via: Spilling the Beans

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Finding Fall: Pictures from Mom

My Mom sent me these pictures of the turning leaves on the trees near her house one day when I was complaining of missing fall.

Fall Tree

Fall Tree

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Finding Fall: a Corn Maze and a Pumpkin Patch

The weekend before last (the same weekend we had a Friday night picnic) we went in search of some fall activities. I was pleasantly surprised to find that Tucson has pumpkin patches and corn mazes too! I don’t know why I thought it wouldn’t be “a thing” here; I guess I thought maybe pumpkins wouldn’t be ripe at the correct time or something. There are also some apple orchards, but they are farther away so we didn’t go to them. Instead, we picked a farm about an hour outside of Tucson that had a pumpkin patch and a corn maze and started our first journey outside of Tucson by car.

I was amazed to realize that we’ve been in Tucson for 4 months and we have never driven out of Tucson (well, the Tucson Metropolitan Area, if you can call it that). We have not ventured into the desert, to the mountains, or even to Phoenix! Every time we leave, it is by plane. So we filled some extra water bottles (isn’t that what you’re supposed to do when you drive in the desert?) and began our journey.

Into The Desert

The drive was really pretty. The Sonoran Desert is actually quite green. I spent the whole drive looking around and saying “This is so cool! Look! There are trees, and cactus, and you can see mountains everywhere!” I’m sure that was great for Nate, who was trying to, you know, drive.

We really weren’t sure what to expect when we got there. We had never been to a corn maze in the desert. Would it be like the ones in Ohio? Would it all feel off? At first we thought it was going to be weird because almost everyone else there had kids. But we were quickly so lost in the corn maze that it didn’t matter.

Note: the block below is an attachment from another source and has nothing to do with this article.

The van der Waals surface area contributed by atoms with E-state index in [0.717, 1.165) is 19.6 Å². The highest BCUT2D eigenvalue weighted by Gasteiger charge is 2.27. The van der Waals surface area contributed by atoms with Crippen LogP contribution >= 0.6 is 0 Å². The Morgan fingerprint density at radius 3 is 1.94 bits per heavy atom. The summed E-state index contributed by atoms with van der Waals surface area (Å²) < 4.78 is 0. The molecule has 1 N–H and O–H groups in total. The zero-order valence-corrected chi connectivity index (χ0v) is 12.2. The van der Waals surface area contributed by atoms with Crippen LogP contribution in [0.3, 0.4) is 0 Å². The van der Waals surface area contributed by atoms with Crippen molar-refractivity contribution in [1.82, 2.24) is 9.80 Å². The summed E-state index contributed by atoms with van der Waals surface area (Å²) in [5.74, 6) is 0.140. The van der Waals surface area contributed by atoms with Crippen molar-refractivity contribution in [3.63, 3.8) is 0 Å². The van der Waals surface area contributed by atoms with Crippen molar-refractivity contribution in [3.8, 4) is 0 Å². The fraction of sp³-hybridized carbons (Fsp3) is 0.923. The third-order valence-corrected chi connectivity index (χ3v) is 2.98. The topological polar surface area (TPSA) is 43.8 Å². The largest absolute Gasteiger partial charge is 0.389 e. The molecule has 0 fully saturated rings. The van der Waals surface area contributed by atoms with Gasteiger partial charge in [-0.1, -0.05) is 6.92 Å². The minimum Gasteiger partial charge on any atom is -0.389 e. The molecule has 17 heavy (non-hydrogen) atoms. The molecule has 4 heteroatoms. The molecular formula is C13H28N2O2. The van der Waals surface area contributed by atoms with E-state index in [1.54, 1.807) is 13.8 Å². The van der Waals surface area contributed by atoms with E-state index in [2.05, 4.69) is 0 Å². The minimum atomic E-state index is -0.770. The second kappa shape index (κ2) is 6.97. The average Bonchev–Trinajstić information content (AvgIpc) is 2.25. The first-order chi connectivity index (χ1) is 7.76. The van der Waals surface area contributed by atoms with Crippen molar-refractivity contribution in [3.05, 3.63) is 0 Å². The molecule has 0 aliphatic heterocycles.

Corn! Just like in the Midwest!

WHAT HAPPENED was that we entered the corn maze and almost immediately got on what we can only assume was the emergency access path that went around the perimeter of the corn maze. We knew we were in trouble pretty quickly because the path was straight and there were no other paths branching off of it. So we walked all the way around the corn maze, in the heat, with the sun beating down on us, and THEN got into the maze and started from the other end. Don’t worry, we brought our water bottles so we didn’t die of dehydration.


We didn’t buy a map for a dollar at the ticket booth because we figured “how hard can this be?!?!” See how well that worked out for us? But once we were actually inside the maze, we did find all of the numbers to punch on our little punch cards fairly easily. Except for the last two, which were supposed to be the first two, and by that time we were hot and tired and hungry and thirsty and maybe a little bit cranky.

Pathways in the Corn

Pathways in the Corn

But it was fun! It was fun getting lost in the corn and giggling when we figured out what had happened. It was fun taking separate paths that always came together again. It was fun trying to be the first one to spot the next marker.


It was fun spotting the little flowers that grew in the corn.


We did eventually make it out of the corn maze. We had an incentive – there was kettle corn! There were some food and beverage stands, a petting zoo, a bull you could ride and get your picture taken with, and a few craft stalls.